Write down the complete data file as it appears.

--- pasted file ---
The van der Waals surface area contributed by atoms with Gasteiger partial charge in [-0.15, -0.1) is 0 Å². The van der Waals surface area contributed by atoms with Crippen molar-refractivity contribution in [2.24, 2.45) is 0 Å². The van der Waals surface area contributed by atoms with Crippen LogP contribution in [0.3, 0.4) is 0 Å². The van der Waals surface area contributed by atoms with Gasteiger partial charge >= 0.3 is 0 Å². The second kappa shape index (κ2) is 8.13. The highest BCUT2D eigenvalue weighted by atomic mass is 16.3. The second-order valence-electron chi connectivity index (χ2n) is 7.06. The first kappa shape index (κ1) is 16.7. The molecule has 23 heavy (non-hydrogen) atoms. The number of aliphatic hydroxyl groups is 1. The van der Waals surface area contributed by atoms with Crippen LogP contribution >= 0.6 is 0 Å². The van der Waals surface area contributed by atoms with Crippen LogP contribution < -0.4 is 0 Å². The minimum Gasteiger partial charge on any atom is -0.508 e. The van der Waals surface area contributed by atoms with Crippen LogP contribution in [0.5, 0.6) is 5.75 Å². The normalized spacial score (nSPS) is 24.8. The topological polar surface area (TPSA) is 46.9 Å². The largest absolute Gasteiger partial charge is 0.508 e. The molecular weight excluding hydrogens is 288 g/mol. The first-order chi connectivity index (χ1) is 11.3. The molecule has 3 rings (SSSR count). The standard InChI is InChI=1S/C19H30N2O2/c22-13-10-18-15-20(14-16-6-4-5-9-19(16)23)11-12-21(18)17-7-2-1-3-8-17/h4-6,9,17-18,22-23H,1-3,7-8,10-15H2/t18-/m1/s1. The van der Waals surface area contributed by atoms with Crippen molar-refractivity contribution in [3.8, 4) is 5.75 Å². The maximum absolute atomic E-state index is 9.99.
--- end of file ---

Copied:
The van der Waals surface area contributed by atoms with Gasteiger partial charge in [-0.15, -0.1) is 0 Å². The van der Waals surface area contributed by atoms with Crippen molar-refractivity contribution in [2.24, 2.45) is 0 Å². The van der Waals surface area contributed by atoms with Crippen LogP contribution in [0.3, 0.4) is 0 Å². The van der Waals surface area contributed by atoms with Gasteiger partial charge >= 0.3 is 0 Å². The second kappa shape index (κ2) is 8.13. The highest BCUT2D eigenvalue weighted by atomic mass is 16.3. The second-order valence-electron chi connectivity index (χ2n) is 7.06. The first kappa shape index (κ1) is 16.7. The molecule has 23 heavy (non-hydrogen) atoms. The number of aliphatic hydroxyl groups is 1. The van der Waals surface area contributed by atoms with Crippen LogP contribution >= 0.6 is 0 Å². The van der Waals surface area contributed by atoms with Crippen LogP contribution < -0.4 is 0 Å². The minimum Gasteiger partial charge on any atom is -0.508 e. The van der Waals surface area contributed by atoms with Crippen LogP contribution in [0.5, 0.6) is 5.75 Å². The normalized spacial score (nSPS) is 24.8. The topological polar surface area (TPSA) is 46.9 Å². The largest absolute Gasteiger partial charge is 0.508 e. The molecular weight excluding hydrogens is 288 g/mol. The first-order chi connectivity index (χ1) is 11.3. The molecule has 3 rings (SSSR count). The standard InChI is InChI=1S/C19H30N2O2/c22-13-10-18-15-20(14-16-6-4-5-9-19(16)23)11-12-21(18)17-7-2-1-3-8-17/h4-6,9,17-18,22-23H,1-3,7-8,10-15H2/t18-/m1/s1. The van der Waals surface area contributed by atoms with Crippen molar-refractivity contribution in [3.8, 4) is 5.75 Å². The maximum absolute atomic E-state index is 9.99.